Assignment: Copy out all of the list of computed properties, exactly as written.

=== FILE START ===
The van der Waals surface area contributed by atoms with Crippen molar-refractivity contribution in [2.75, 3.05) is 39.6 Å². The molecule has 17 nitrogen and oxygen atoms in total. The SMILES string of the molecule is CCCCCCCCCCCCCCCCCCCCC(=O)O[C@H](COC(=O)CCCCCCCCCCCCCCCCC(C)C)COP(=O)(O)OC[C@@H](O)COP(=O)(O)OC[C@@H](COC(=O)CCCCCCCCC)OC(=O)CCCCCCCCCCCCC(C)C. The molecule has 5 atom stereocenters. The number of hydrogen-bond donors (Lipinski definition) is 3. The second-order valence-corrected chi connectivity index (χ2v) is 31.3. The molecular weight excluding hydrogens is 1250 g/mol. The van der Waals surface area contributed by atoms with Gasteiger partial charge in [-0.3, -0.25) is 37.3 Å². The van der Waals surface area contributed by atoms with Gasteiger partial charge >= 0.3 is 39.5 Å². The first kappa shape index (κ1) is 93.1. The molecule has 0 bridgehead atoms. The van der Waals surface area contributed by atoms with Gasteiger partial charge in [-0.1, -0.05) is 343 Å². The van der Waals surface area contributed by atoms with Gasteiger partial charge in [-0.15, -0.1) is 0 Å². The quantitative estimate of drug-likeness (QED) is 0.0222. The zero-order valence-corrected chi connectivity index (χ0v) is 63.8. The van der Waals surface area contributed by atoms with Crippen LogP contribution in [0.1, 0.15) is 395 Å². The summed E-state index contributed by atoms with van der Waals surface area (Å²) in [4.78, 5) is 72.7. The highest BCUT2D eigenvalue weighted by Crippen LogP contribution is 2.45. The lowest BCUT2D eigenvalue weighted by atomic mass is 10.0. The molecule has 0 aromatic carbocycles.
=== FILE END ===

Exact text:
The van der Waals surface area contributed by atoms with Crippen molar-refractivity contribution in [2.75, 3.05) is 39.6 Å². The molecule has 17 nitrogen and oxygen atoms in total. The SMILES string of the molecule is CCCCCCCCCCCCCCCCCCCCC(=O)O[C@H](COC(=O)CCCCCCCCCCCCCCCCC(C)C)COP(=O)(O)OC[C@@H](O)COP(=O)(O)OC[C@@H](COC(=O)CCCCCCCCC)OC(=O)CCCCCCCCCCCCC(C)C. The molecule has 5 atom stereocenters. The number of hydrogen-bond donors (Lipinski definition) is 3. The second-order valence-corrected chi connectivity index (χ2v) is 31.3. The molecular weight excluding hydrogens is 1250 g/mol. The van der Waals surface area contributed by atoms with Gasteiger partial charge in [-0.3, -0.25) is 37.3 Å². The van der Waals surface area contributed by atoms with Gasteiger partial charge >= 0.3 is 39.5 Å². The first kappa shape index (κ1) is 93.1. The molecule has 0 bridgehead atoms. The van der Waals surface area contributed by atoms with Gasteiger partial charge in [-0.1, -0.05) is 343 Å². The van der Waals surface area contributed by atoms with Gasteiger partial charge in [-0.15, -0.1) is 0 Å². The quantitative estimate of drug-likeness (QED) is 0.0222. The zero-order valence-corrected chi connectivity index (χ0v) is 63.8. The van der Waals surface area contributed by atoms with Crippen LogP contribution in [0.1, 0.15) is 395 Å². The summed E-state index contributed by atoms with van der Waals surface area (Å²) in [4.78, 5) is 72.7. The highest BCUT2D eigenvalue weighted by Crippen LogP contribution is 2.45. The lowest BCUT2D eigenvalue weighted by atomic mass is 10.0. The molecule has 0 aromatic carbocycles.